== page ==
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January 27 at 4:00pm

DEALS & DIY: A Film Distribution Duet

By Ted Hope

Today’s guest post is by Orly Ravid of The Film Collaborative(TFC), the first non-profit, full service provider dedicated to the distribution of independent film.  Orly was featured as one of HFF’s Brave Thinkers Of Indie Film, 2010.

*This is Part II of the “If I Were a Filmmaker Going Sundance…

*Part III to will be written in the aftermath of the glow of the fest.

Sundance 2011, insofar as distribution was concerned, saw a spike on both the traditional sales and the DIY front.   26 deals were done so far and more to come. One difference between this year’s Festival and those of recent years is that several acquisitions were done prior to the Festival and more deals occurred right at the beginning of the Festival rather than taken several days or weeks to materialize. In addition, some of the acquisition dollar figures were bigger than in recent times. There was a definite sense of ‘business is back’  (though mostly still for bigger films with either name directors or cast or both – and this we address below).  And DIY is seeing a new dawn with directors like Kevin Smith announcing a self-distribution plan and Sundance’s solidified commitment to helping artists crowdfund (via Kickstarter) and market their films (via Facebook for example) access certain digital distribution platforms (in the works and TBA).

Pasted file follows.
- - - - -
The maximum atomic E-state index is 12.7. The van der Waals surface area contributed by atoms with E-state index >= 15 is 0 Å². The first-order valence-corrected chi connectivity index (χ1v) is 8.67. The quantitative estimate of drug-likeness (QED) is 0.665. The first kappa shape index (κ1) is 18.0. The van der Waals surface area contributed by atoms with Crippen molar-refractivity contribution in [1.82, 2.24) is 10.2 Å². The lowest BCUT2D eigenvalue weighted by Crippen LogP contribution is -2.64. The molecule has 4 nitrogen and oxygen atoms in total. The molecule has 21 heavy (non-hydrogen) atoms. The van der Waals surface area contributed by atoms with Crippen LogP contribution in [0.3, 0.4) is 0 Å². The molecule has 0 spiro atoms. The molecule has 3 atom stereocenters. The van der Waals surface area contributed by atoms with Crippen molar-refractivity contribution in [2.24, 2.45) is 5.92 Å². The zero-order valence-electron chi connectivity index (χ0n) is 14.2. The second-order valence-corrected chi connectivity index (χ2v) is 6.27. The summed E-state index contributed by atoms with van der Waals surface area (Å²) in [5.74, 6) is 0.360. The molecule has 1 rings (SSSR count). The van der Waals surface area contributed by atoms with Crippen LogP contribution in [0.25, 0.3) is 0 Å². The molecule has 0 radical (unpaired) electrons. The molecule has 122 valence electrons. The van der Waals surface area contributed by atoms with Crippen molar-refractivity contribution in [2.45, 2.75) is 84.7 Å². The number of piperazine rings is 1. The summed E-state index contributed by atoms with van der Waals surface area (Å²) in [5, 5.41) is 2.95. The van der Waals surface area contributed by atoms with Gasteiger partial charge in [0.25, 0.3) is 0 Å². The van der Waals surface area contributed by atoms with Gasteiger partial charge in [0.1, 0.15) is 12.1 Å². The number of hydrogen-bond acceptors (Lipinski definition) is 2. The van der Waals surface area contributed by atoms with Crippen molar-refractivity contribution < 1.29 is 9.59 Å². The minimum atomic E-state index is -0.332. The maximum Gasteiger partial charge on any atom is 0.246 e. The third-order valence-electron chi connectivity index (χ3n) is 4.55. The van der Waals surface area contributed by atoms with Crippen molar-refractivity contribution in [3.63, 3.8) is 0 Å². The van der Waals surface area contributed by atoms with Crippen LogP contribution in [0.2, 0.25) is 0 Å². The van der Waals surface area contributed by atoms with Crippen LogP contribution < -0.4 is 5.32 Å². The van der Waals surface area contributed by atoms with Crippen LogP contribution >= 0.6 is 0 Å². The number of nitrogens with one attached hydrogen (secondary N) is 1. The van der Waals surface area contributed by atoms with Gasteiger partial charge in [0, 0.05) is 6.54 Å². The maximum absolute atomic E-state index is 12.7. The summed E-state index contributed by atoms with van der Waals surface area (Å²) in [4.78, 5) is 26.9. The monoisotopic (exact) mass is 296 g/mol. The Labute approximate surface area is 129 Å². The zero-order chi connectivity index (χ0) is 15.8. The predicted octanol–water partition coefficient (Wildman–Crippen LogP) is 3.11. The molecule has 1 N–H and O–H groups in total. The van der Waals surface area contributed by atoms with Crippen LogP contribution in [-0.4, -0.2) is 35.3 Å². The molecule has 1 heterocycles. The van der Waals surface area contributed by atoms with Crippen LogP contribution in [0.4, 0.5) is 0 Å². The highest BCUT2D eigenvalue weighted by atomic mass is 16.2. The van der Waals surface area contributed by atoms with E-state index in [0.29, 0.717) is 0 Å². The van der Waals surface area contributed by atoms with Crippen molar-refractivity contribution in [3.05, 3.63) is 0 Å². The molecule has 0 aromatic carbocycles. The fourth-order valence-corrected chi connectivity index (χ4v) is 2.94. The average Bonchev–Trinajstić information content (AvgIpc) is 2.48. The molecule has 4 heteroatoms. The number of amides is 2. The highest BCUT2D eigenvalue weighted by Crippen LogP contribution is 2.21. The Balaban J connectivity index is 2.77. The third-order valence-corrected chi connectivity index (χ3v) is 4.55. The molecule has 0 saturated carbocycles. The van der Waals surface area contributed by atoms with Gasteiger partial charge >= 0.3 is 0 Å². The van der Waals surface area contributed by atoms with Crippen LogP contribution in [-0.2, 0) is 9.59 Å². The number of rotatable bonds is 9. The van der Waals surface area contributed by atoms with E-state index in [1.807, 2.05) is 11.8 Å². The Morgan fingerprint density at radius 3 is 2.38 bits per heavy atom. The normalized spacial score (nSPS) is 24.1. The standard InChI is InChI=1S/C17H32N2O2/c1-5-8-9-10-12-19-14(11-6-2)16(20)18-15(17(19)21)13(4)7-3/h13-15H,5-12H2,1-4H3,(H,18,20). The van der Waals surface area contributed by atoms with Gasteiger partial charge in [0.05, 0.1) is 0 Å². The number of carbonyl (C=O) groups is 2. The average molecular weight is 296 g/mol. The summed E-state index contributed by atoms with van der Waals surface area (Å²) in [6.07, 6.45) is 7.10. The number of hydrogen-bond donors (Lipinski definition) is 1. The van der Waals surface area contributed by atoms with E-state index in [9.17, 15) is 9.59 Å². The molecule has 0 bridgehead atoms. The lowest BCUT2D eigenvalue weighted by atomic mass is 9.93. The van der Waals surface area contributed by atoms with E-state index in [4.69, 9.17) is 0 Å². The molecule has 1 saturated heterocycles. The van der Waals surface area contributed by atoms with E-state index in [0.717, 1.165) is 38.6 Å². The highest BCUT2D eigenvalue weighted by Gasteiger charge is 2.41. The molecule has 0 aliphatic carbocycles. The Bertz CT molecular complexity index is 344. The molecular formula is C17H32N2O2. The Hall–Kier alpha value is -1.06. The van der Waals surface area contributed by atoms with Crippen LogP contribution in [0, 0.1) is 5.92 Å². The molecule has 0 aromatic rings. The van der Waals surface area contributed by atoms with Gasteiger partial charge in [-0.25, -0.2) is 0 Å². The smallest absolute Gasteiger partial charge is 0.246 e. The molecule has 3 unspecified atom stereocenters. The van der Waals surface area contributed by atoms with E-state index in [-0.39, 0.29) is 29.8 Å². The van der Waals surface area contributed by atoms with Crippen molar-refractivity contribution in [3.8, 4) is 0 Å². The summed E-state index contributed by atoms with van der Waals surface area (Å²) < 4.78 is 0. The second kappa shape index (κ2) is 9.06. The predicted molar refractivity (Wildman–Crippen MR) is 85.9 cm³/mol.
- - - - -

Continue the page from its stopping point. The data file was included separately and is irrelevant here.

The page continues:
Starting with the deals. So far I counted 26 (one at least was a pre-buy / investment in production) and two so far are remake rights deals.

I only list the deal points that were publicized… meaning if no $$$ is listed then it was not announced.

Deals done Pre-Sundance:

1.     Project Nim (James Marsh who did Man on Wire)  – sold to HBO for a hefty yet unreported sum.

2.     Becoming Chaz – produced by renowned World Of Wonder and sold to OWN (actually we gleaned OWN invested in the film and at the fest Oprah announced her commitment to doing for docs what she did for books via a Doc Club).

3.     Uncle Kent went to IFC

4.     The Greatest Movie Ever Sold (Morgan Spurlock) – went to Sony Classics.

Deals done at Sundance according to sections:

US Dramatic Competition:

5.     The Ledge: sold to IFC

6.     Like Crazy: (Director of Douchebag)  – Paramount for a worldwide deal – $4,000,000.

7.     Martha Marcy May Marlene: sold to Fox Searchlight, congrats to TFC Board of Advisor EXP, Ted Hope.

8.     Circumstance: Participant is funding the release and will (along with the filmmakers) choose a distribution partner, we hope Roadside Attractions.

9.     Homework: Fox Searchlight

10.  Another Earth: (Mark Cahill) – Fox Searchlight – a $1.5 – $2 mil deal with aggressive P&A as reported and for US and all English speaking territories.

11.  Gun Hill Road: Motion Film Group

12.  Pariah: Focus Features

Premieres (‘names’ in films):

13.  My Idiot Brother: TWC – $6,000,000 for US and key territories.

14.  The Details: TWC – $7,500,000 MG and $10,000,000 P&A

15.  I Melt With You: Magnolia (reported mid-high 6-figure deal reportedly w/ healthy backend)